On Oct 31, 1979, Darrell Walker, a 17-year old African American youth, was shot by two Orange police officers. Walker had led the officers on a car chase after running a stop sign. The chase ended when Walker lost control of the car and hot a tree. As police officers Richard Conte and Ronald Martin approached the disabled car, Walker supposedly “reached for something shiny,” at which point the officers fired their weapons and shot the youth five times. They then handcuffed his lifeless body to an ambulance gurney for transport to East Orange General Hospital, where he was pronounced dead (Orange Transcript 11-8-79-1).
This shooting touched off a week long protest in the city against police violence. More than 800 people rallied in front of city hall, where Rev. Russell White delivered a powerful speech saying “we are just insignificant people, but we’ll boycott every business along Main Street. And when we just stop spending our insignificant dollars in the City of Orange, the City of Orange will become insignificant overnight” (Orange Transcript 11-8-79-1). Protest leaders then stormed and occupied the Mayor’s office for 3 days.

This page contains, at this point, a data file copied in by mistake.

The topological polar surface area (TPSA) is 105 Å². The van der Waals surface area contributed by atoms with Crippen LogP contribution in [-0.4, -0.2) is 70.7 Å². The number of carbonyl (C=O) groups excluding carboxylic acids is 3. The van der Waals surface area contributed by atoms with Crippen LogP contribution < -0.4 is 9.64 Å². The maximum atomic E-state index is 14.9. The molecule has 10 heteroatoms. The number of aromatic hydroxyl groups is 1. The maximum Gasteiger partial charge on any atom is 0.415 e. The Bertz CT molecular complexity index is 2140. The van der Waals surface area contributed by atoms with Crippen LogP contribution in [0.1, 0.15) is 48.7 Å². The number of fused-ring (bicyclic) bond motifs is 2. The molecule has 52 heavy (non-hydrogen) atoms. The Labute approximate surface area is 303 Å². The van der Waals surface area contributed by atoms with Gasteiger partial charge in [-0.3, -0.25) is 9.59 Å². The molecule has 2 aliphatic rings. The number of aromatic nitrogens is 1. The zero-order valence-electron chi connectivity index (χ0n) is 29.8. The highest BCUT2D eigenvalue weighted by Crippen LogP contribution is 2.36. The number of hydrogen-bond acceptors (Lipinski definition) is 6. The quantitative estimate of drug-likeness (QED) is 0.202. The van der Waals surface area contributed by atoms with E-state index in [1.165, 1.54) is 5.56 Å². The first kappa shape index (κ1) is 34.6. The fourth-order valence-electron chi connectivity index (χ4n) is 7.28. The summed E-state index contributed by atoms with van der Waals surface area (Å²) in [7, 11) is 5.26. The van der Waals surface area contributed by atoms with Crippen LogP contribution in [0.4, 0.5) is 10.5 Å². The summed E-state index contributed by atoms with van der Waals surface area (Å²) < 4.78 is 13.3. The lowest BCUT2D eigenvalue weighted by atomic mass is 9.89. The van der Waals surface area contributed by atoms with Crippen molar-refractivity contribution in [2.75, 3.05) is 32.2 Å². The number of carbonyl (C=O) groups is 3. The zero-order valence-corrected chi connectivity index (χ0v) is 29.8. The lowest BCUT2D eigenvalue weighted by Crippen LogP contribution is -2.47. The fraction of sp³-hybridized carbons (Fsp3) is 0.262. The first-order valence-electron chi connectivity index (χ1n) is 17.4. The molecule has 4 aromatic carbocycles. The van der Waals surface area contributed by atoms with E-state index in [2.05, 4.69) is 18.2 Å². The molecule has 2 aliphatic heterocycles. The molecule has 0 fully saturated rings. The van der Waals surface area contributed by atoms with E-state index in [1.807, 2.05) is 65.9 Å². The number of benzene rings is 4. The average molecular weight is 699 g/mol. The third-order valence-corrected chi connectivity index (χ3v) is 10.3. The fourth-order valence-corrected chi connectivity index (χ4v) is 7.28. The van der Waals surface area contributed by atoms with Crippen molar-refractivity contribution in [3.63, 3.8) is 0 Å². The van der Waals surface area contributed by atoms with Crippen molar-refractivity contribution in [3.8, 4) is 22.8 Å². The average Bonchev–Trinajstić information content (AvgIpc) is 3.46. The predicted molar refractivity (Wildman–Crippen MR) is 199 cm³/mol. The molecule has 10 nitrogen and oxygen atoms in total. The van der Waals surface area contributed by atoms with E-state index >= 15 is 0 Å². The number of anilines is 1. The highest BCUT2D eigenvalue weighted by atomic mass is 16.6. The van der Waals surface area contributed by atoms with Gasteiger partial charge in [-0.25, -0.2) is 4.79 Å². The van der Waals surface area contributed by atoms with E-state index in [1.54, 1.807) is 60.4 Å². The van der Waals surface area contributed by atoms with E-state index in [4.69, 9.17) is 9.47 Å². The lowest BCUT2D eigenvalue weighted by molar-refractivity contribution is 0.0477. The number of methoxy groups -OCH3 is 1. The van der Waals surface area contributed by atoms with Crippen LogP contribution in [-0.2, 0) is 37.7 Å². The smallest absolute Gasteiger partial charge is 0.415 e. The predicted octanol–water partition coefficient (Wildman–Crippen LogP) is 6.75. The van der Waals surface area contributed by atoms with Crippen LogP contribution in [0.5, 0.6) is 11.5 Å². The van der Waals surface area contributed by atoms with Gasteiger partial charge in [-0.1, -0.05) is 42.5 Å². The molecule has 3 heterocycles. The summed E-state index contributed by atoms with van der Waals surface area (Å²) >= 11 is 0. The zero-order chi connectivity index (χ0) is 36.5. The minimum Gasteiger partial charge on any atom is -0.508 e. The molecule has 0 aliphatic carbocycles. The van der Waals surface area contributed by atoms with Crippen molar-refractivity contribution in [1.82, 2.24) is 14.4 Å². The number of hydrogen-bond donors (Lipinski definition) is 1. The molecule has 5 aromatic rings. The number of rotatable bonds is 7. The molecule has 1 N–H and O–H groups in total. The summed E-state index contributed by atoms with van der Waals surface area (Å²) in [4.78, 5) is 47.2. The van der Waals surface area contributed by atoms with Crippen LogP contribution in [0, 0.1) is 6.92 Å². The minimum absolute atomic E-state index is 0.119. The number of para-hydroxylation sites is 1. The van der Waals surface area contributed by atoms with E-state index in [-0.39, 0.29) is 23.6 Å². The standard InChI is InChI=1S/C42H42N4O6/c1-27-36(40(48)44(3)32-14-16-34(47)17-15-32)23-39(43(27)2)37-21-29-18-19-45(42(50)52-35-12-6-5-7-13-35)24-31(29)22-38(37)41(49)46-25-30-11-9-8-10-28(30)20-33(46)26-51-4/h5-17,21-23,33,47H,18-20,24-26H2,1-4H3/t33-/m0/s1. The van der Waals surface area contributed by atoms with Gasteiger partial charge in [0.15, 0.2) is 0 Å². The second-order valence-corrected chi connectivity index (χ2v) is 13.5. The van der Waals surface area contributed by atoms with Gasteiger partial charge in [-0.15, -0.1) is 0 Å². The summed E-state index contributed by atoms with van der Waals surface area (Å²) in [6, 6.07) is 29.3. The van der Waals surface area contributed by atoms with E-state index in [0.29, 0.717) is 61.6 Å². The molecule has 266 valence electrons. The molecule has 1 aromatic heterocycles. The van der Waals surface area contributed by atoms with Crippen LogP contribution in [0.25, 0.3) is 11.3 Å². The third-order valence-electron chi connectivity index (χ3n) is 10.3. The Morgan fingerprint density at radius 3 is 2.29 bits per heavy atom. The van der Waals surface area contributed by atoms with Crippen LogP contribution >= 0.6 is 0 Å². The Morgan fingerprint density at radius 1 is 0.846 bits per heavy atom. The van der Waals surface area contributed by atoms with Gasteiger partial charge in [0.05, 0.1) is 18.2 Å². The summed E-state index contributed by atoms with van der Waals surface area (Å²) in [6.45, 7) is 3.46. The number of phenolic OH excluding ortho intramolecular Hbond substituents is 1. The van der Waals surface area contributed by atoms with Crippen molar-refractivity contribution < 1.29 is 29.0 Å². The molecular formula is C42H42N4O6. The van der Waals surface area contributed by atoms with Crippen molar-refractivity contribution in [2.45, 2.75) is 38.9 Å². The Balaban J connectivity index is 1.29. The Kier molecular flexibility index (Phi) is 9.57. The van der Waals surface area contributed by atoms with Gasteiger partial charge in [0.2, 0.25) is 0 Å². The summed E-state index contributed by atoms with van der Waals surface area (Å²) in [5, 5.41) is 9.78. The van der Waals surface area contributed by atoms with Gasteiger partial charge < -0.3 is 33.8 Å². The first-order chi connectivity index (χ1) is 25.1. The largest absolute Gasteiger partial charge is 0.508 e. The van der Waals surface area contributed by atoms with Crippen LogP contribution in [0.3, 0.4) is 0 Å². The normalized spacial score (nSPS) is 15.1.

After County and State grand juries failed to indict the officers for the shooting the African American community nearly rioted. It was only the work of leaders like Rev White and Rev Buster Soaries that calmed tensions. Nevertheless, residents made their sentiments clear in letters to the Orange Transcript. Farid Saunders wrote “Suppose Walker had been a white youth in [suburban] Milburn or Short Hills and ‘fleeing the police’ . . . not even the tires of his car would have been shot at!” Rev. Soaries declared that “laws facilitate, but they cannot reconciliate. You can change laws, but you cannot change what exists in a man’s heart.” And powerfully, an anonymous letter reported “We as black people are in a life and death struggle for survival. We are locked in a mortal combat with our oppressors.” This writer concluded “my frustration was summed up by an old man [after the Walker shooting protests]. He said ‘I’ll see you at the next one.’ Ominous words” (Orange Transcript 11-21-79-4).